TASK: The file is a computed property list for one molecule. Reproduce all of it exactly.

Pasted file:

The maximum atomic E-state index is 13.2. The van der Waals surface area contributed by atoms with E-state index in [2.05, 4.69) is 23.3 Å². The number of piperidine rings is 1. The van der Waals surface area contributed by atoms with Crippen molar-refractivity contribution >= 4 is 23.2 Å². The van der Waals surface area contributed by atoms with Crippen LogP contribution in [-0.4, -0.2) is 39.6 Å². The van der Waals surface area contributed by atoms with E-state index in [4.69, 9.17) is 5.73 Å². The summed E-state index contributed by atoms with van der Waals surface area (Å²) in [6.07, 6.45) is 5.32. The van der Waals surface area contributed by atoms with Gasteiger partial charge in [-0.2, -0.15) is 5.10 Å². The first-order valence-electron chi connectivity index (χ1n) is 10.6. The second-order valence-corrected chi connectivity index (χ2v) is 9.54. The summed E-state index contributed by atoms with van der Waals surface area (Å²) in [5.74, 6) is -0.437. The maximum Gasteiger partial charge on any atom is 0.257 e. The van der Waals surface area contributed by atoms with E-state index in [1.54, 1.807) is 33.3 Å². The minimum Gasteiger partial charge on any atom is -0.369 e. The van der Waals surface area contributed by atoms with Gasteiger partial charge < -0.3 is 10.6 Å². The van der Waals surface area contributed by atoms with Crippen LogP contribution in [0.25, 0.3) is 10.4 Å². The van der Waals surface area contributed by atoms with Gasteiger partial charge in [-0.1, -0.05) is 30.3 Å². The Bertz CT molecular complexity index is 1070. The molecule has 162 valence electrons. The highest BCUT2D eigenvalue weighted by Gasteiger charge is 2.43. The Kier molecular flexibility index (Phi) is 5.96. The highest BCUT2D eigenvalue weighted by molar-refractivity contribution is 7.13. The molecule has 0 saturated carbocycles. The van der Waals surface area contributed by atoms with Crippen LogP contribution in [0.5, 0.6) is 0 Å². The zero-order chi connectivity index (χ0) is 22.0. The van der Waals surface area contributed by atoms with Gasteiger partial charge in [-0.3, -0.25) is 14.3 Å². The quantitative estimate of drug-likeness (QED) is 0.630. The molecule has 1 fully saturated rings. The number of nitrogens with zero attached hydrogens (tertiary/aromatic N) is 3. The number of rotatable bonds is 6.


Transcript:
The maximum atomic E-state index is 13.2. The van der Waals surface area contributed by atoms with E-state index in [2.05, 4.69) is 23.3 Å². The number of piperidine rings is 1. The van der Waals surface area contributed by atoms with Crippen molar-refractivity contribution >= 4 is 23.2 Å². The van der Waals surface area contributed by atoms with Crippen LogP contribution in [-0.4, -0.2) is 39.6 Å². The van der Waals surface area contributed by atoms with E-state index in [4.69, 9.17) is 5.73 Å². The summed E-state index contributed by atoms with van der Waals surface area (Å²) in [6.07, 6.45) is 5.32. The van der Waals surface area contributed by atoms with Gasteiger partial charge in [-0.2, -0.15) is 5.10 Å². The first-order valence-electron chi connectivity index (χ1n) is 10.6. The second-order valence-corrected chi connectivity index (χ2v) is 9.54. The summed E-state index contributed by atoms with van der Waals surface area (Å²) in [5.74, 6) is -0.437. The maximum Gasteiger partial charge on any atom is 0.257 e. The van der Waals surface area contributed by atoms with E-state index in [1.54, 1.807) is 33.3 Å². The minimum Gasteiger partial charge on any atom is -0.369 e. The van der Waals surface area contributed by atoms with Gasteiger partial charge < -0.3 is 10.6 Å². The van der Waals surface area contributed by atoms with Crippen LogP contribution in [0.25, 0.3) is 10.4 Å². The van der Waals surface area contributed by atoms with Gasteiger partial charge in [-0.1, -0.05) is 30.3 Å². The Bertz CT molecular complexity index is 1070. The molecule has 162 valence electrons. The highest BCUT2D eigenvalue weighted by Gasteiger charge is 2.43. The Kier molecular flexibility index (Phi) is 5.96. The highest BCUT2D eigenvalue weighted by molar-refractivity contribution is 7.13. The molecule has 0 saturated carbocycles. The van der Waals surface area contributed by atoms with Crippen LogP contribution in [0.5, 0.6) is 0 Å². The zero-order chi connectivity index (χ0) is 22.0. The van der Waals surface area contributed by atoms with Gasteiger partial charge in [-0.3, -0.25) is 14.3 Å². The quantitative estimate of drug-likeness (QED) is 0.630. The molecule has 1 fully saturated rings. The number of nitrogens with zero attached hydrogens (tertiary/aromatic N) is 3. The number of rotatable bonds is 6.